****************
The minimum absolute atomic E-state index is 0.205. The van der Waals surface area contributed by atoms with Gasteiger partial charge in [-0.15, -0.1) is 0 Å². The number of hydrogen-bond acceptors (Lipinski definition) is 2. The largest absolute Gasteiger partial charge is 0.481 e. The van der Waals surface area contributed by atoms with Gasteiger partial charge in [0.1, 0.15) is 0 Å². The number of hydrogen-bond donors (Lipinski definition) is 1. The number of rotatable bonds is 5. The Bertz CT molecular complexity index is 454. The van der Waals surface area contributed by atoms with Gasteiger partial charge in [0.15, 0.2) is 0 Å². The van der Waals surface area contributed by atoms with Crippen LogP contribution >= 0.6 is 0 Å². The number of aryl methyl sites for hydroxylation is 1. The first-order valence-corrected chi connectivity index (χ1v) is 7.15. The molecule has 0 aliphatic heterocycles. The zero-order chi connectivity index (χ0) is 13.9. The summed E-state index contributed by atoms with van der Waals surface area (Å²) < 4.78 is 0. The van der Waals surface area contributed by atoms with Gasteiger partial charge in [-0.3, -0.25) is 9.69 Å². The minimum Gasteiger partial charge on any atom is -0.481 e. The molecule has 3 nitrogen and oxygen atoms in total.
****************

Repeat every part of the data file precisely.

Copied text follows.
The minimum absolute atomic E-state index is 0.205. The van der Waals surface area contributed by atoms with Gasteiger partial charge in [-0.15, -0.1) is 0 Å². The number of hydrogen-bond acceptors (Lipinski definition) is 2. The largest absolute Gasteiger partial charge is 0.481 e. The van der Waals surface area contributed by atoms with Gasteiger partial charge in [0.1, 0.15) is 0 Å². The number of hydrogen-bond donors (Lipinski definition) is 1. The number of rotatable bonds is 5. The Bertz CT molecular complexity index is 454. The van der Waals surface area contributed by atoms with Gasteiger partial charge in [0.15, 0.2) is 0 Å². The van der Waals surface area contributed by atoms with Crippen LogP contribution >= 0.6 is 0 Å². The number of aryl methyl sites for hydroxylation is 1. The first-order valence-corrected chi connectivity index (χ1v) is 7.15. The molecule has 0 aliphatic heterocycles. The zero-order chi connectivity index (χ0) is 13.9. The summed E-state index contributed by atoms with van der Waals surface area (Å²) < 4.78 is 0. The van der Waals surface area contributed by atoms with Gasteiger partial charge in [-0.3, -0.25) is 9.69 Å². The minimum Gasteiger partial charge on any atom is -0.481 e. The molecule has 3 nitrogen and oxygen atoms in total.